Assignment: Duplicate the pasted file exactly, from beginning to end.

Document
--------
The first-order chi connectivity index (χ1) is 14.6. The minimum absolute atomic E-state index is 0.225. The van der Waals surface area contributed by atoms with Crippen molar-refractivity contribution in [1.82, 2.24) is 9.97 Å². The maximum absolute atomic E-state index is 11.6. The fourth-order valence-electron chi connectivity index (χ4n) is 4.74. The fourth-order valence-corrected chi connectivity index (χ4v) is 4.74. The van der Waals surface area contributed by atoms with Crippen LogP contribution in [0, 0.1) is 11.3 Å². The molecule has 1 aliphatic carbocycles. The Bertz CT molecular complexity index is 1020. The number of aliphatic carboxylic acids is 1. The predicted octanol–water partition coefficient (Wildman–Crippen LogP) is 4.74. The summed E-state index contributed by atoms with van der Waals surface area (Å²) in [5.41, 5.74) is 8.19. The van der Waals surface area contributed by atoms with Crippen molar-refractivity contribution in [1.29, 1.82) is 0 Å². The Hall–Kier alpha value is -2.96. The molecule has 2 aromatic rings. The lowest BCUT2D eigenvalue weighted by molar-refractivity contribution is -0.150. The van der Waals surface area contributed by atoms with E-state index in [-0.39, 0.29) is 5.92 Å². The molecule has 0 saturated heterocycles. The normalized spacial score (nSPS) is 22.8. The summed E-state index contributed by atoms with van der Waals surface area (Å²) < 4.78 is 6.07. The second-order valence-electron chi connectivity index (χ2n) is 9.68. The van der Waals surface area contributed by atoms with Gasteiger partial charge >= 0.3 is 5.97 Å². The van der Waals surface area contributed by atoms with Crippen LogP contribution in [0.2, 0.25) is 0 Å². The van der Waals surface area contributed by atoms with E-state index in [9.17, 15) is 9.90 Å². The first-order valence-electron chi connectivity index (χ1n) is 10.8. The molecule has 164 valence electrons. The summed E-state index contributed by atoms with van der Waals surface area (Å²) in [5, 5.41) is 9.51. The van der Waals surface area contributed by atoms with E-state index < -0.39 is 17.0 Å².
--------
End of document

The first-order chi connectivity index (χ1) is 14.6. The minimum absolute atomic E-state index is 0.225. The van der Waals surface area contributed by atoms with Crippen molar-refractivity contribution in [1.82, 2.24) is 9.97 Å². The maximum absolute atomic E-state index is 11.6. The fourth-order valence-electron chi connectivity index (χ4n) is 4.74. The fourth-order valence-corrected chi connectivity index (χ4v) is 4.74. The van der Waals surface area contributed by atoms with Crippen LogP contribution in [0, 0.1) is 11.3 Å². The molecule has 1 aliphatic carbocycles. The Bertz CT molecular complexity index is 1020. The number of aliphatic carboxylic acids is 1. The predicted octanol–water partition coefficient (Wildman–Crippen LogP) is 4.74. The summed E-state index contributed by atoms with van der Waals surface area (Å²) in [5.41, 5.74) is 8.19. The van der Waals surface area contributed by atoms with Crippen molar-refractivity contribution in [1.29, 1.82) is 0 Å². The Hall–Kier alpha value is -2.96. The molecule has 2 aromatic rings. The lowest BCUT2D eigenvalue weighted by molar-refractivity contribution is -0.150. The van der Waals surface area contributed by atoms with E-state index in [-0.39, 0.29) is 5.92 Å². The molecule has 0 saturated heterocycles. The normalized spacial score (nSPS) is 22.8. The summed E-state index contributed by atoms with van der Waals surface area (Å²) < 4.78 is 6.07. The second-order valence-electron chi connectivity index (χ2n) is 9.68. The van der Waals surface area contributed by atoms with Gasteiger partial charge >= 0.3 is 5.97 Å². The van der Waals surface area contributed by atoms with Crippen LogP contribution in [0.2, 0.25) is 0 Å². The van der Waals surface area contributed by atoms with E-state index in [9.17, 15) is 9.90 Å². The first-order valence-electron chi connectivity index (χ1n) is 10.8. The molecule has 164 valence electrons. The summed E-state index contributed by atoms with van der Waals surface area (Å²) in [5, 5.41) is 9.51. The van der Waals surface area contributed by atoms with E-state index < -0.39 is 17.0 Å².